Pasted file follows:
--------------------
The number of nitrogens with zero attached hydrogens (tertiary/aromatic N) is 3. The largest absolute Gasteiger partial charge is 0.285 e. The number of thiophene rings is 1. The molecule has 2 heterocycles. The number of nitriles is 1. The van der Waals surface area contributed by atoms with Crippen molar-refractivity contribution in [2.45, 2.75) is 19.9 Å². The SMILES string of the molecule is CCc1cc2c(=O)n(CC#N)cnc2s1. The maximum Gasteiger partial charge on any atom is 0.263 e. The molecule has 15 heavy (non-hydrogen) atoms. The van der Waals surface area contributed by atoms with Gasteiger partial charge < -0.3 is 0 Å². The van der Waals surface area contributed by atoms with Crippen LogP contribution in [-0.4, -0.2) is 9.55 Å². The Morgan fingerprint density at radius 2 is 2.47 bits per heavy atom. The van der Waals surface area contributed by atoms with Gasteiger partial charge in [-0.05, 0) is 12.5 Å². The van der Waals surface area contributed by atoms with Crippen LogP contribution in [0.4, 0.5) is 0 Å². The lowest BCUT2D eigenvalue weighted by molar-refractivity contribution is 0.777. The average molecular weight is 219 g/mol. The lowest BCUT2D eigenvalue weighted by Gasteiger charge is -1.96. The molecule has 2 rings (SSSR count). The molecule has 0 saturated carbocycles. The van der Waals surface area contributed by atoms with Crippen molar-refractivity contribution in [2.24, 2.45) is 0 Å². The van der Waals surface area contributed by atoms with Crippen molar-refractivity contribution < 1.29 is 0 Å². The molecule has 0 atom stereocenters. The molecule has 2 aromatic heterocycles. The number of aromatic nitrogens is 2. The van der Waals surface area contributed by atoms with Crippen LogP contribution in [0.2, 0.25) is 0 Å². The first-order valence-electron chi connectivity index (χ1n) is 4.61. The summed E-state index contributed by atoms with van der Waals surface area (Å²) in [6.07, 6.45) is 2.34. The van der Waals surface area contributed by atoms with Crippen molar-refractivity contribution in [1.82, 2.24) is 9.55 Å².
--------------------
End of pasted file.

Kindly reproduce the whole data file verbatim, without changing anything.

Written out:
The number of nitrogens with zero attached hydrogens (tertiary/aromatic N) is 3. The largest absolute Gasteiger partial charge is 0.285 e. The number of thiophene rings is 1. The molecule has 2 heterocycles. The number of nitriles is 1. The van der Waals surface area contributed by atoms with Crippen molar-refractivity contribution in [2.45, 2.75) is 19.9 Å². The SMILES string of the molecule is CCc1cc2c(=O)n(CC#N)cnc2s1. The maximum Gasteiger partial charge on any atom is 0.263 e. The molecule has 15 heavy (non-hydrogen) atoms. The van der Waals surface area contributed by atoms with Gasteiger partial charge < -0.3 is 0 Å². The van der Waals surface area contributed by atoms with Crippen LogP contribution in [-0.4, -0.2) is 9.55 Å². The Morgan fingerprint density at radius 2 is 2.47 bits per heavy atom. The van der Waals surface area contributed by atoms with Gasteiger partial charge in [-0.05, 0) is 12.5 Å². The van der Waals surface area contributed by atoms with Crippen LogP contribution in [0.4, 0.5) is 0 Å². The lowest BCUT2D eigenvalue weighted by molar-refractivity contribution is 0.777. The average molecular weight is 219 g/mol. The lowest BCUT2D eigenvalue weighted by Gasteiger charge is -1.96. The molecule has 2 rings (SSSR count). The molecule has 0 saturated carbocycles. The van der Waals surface area contributed by atoms with Crippen molar-refractivity contribution in [2.24, 2.45) is 0 Å². The van der Waals surface area contributed by atoms with Crippen molar-refractivity contribution < 1.29 is 0 Å². The molecule has 0 atom stereocenters. The molecule has 2 aromatic heterocycles. The number of aromatic nitrogens is 2. The van der Waals surface area contributed by atoms with Crippen LogP contribution in [0.2, 0.25) is 0 Å². The first-order valence-electron chi connectivity index (χ1n) is 4.61. The summed E-state index contributed by atoms with van der Waals surface area (Å²) in [6.07, 6.45) is 2.34. The van der Waals surface area contributed by atoms with Crippen molar-refractivity contribution in [1.82, 2.24) is 9.55 Å².